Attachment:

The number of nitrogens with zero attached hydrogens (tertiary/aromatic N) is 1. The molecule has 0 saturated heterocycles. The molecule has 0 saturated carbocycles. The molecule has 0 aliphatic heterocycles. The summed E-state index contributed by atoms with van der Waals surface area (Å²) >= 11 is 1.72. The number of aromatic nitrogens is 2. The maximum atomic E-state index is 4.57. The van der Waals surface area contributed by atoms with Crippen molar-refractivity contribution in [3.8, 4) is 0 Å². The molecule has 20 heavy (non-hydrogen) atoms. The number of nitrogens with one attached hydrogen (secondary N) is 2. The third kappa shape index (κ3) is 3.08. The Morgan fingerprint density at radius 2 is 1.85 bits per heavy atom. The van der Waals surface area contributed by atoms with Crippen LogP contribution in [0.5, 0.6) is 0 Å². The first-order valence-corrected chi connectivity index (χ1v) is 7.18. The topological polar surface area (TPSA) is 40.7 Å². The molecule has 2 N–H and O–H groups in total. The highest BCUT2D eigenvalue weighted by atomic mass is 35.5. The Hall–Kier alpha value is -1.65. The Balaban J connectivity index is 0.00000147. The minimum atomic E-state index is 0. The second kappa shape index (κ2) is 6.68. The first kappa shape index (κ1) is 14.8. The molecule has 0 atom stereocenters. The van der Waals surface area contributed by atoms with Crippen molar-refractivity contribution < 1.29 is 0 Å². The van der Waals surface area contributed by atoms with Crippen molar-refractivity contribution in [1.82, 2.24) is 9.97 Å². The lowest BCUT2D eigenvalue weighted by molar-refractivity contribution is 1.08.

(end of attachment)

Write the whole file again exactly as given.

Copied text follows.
The number of nitrogens with zero attached hydrogens (tertiary/aromatic N) is 1. The molecule has 0 saturated heterocycles. The molecule has 0 saturated carbocycles. The molecule has 0 aliphatic heterocycles. The summed E-state index contributed by atoms with van der Waals surface area (Å²) >= 11 is 1.72. The number of aromatic nitrogens is 2. The maximum atomic E-state index is 4.57. The van der Waals surface area contributed by atoms with Crippen molar-refractivity contribution in [3.8, 4) is 0 Å². The molecule has 20 heavy (non-hydrogen) atoms. The number of nitrogens with one attached hydrogen (secondary N) is 2. The third kappa shape index (κ3) is 3.08. The Morgan fingerprint density at radius 2 is 1.85 bits per heavy atom. The van der Waals surface area contributed by atoms with Crippen LogP contribution in [0.5, 0.6) is 0 Å². The first-order valence-corrected chi connectivity index (χ1v) is 7.18. The topological polar surface area (TPSA) is 40.7 Å². The molecule has 2 N–H and O–H groups in total. The highest BCUT2D eigenvalue weighted by atomic mass is 35.5. The Hall–Kier alpha value is -1.65. The Balaban J connectivity index is 0.00000147. The minimum atomic E-state index is 0. The second kappa shape index (κ2) is 6.68. The first kappa shape index (κ1) is 14.8. The molecule has 0 atom stereocenters. The van der Waals surface area contributed by atoms with Crippen molar-refractivity contribution < 1.29 is 0 Å². The van der Waals surface area contributed by atoms with Crippen molar-refractivity contribution in [1.82, 2.24) is 9.97 Å². The lowest BCUT2D eigenvalue weighted by molar-refractivity contribution is 1.08.